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The escalating trade war between Washington and Beijing dominated discussions at the G-7 gathering in France.Politicsread more
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Futures fell after Trump said the U.S. will raise tariffs on more than $500 billion worth of Chinese imports, increasing trade tensions.Marketsread more
As Washington and Beijing continue to up the ante in their protracted trade fight, the potential of a recession in the U.S. is now "the biggest concern," according to Standard...US Economyread more
Tensions stemming from the U.S.-China trade war escalated sharply over the last few days, with much happening as Asian markets were shut down for the weekend.China Economyread more
Clouding the G-7 gathering, which represents the world's major industrial economies, are the tit-for-tat tariffs between Washington and Beijing.Politicsread more
Neither the U.S. nor China wants to be seen as the party that derailed trade talks, says William Reinsch of Center for Strategic and International Studies.World Economyread more
China said Friday it will be resuming 25% duties on U.S. autos, and a further 5% on auto parts and components.Asia Marketsread more
World leaders, environmental groups and celebrities have publicly decried the vast swaths of forest being destroyed by the fires.World Newsread more
Education Minister Ong Ye Kung says the Singapore government has been preparing for the challenge of an aging workforce "for the past 20 years."Employmentread more
Ex-Trump advisor Steve Bannon and New York Times columnist Tom Friedman, who might seem like ideological opposites, agree on at least one issue: China trade.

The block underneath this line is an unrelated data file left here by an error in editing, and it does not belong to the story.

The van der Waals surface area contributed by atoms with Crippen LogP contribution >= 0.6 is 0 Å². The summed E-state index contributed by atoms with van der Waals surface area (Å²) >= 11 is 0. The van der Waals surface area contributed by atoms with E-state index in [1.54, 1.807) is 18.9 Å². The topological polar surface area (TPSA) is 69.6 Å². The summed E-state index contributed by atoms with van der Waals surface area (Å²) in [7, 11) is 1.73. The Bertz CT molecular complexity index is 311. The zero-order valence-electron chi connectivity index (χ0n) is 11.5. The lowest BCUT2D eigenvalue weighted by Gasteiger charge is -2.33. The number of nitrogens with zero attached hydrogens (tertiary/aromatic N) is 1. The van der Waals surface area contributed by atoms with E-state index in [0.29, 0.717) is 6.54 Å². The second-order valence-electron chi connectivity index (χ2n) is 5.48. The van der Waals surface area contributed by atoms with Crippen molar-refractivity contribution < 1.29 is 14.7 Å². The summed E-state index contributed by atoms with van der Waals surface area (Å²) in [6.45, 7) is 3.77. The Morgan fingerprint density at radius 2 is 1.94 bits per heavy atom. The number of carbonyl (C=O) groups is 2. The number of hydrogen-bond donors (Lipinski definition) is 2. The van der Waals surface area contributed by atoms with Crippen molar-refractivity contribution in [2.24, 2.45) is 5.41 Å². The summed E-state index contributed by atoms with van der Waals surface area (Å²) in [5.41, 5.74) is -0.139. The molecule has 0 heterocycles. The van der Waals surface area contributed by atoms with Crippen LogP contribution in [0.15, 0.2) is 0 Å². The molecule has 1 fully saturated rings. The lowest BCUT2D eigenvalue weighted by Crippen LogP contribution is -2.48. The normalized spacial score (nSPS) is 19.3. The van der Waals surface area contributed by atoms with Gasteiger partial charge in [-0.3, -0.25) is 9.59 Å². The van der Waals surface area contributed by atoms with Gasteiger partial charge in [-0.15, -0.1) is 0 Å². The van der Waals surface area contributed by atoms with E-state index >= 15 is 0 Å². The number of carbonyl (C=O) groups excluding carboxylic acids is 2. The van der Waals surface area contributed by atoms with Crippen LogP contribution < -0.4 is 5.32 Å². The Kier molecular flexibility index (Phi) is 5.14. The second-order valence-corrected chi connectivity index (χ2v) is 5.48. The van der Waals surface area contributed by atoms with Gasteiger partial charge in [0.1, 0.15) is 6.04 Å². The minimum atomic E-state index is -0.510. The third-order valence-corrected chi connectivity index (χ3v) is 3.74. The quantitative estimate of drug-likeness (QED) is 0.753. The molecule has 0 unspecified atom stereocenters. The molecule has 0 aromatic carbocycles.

While it may seem surprising, the two have agreed on Trump's China policy for some time.
Friedman, while critical of Trump on many issues, wrote about a year ago that the economic fight with China is "worth having," adding the president's "instinct is basically right" to hold the line "before China gets too big." The country is so polarized politically that the mere mention of Bannon and Friedman being on the same page on anything becomes a watershed event.
"I really agree with so much of what Steve said," said Friedman, who was guest-hosting CNBC's "Squawk Box" during the Bannon interview Wednesday morning. "The stakes of this moment, I think, people don't fully appreciate," referring to the economic clash of the world's two biggest superpowers.
Earlier, Bannon said on the show that the standoff with China "cuts to the core of what the United States is going to be in the future." The hardline ex-White House chief strategist argued that Chinese policies on its economy and trade, including Made in China 2025 and the Belt and Road Initiative, are part of a "master plan to become an economic hegemon."
Bannon advocated that the U.S. dig in, even as Washington and Beijing upped the ante on tariffs on each other's goods after trade talks stalled last week. "There is no chance that Donald Trump backs down from this," Bannon said. "This is history in real time. This is the most significant thing that any president can possibly do."
Later, addressing a question from Friedman about the politics of the 2020 presidential race facing the White House over China, Bannon told the Pulitzer Prize-winning columnist: "Remember when you came to the White House two years ago, you had come back from Beijing and we had this exact discussion. The biggest pressure the president has got is coming from his allies" — Wall Street and free-trade conservatives who want Trump to cut a quick deal rather than hold China's feet to the fire on what the U.S. considers border economic cheating.
"Squawk Box" co-host Joe Kernen marveled about how much Friedman and Bannon agree on. "The universe did not end," said Kernen, and Friedman responded by saying Bannon and he have actually been in sync on China for a while. "We've talked about this issue."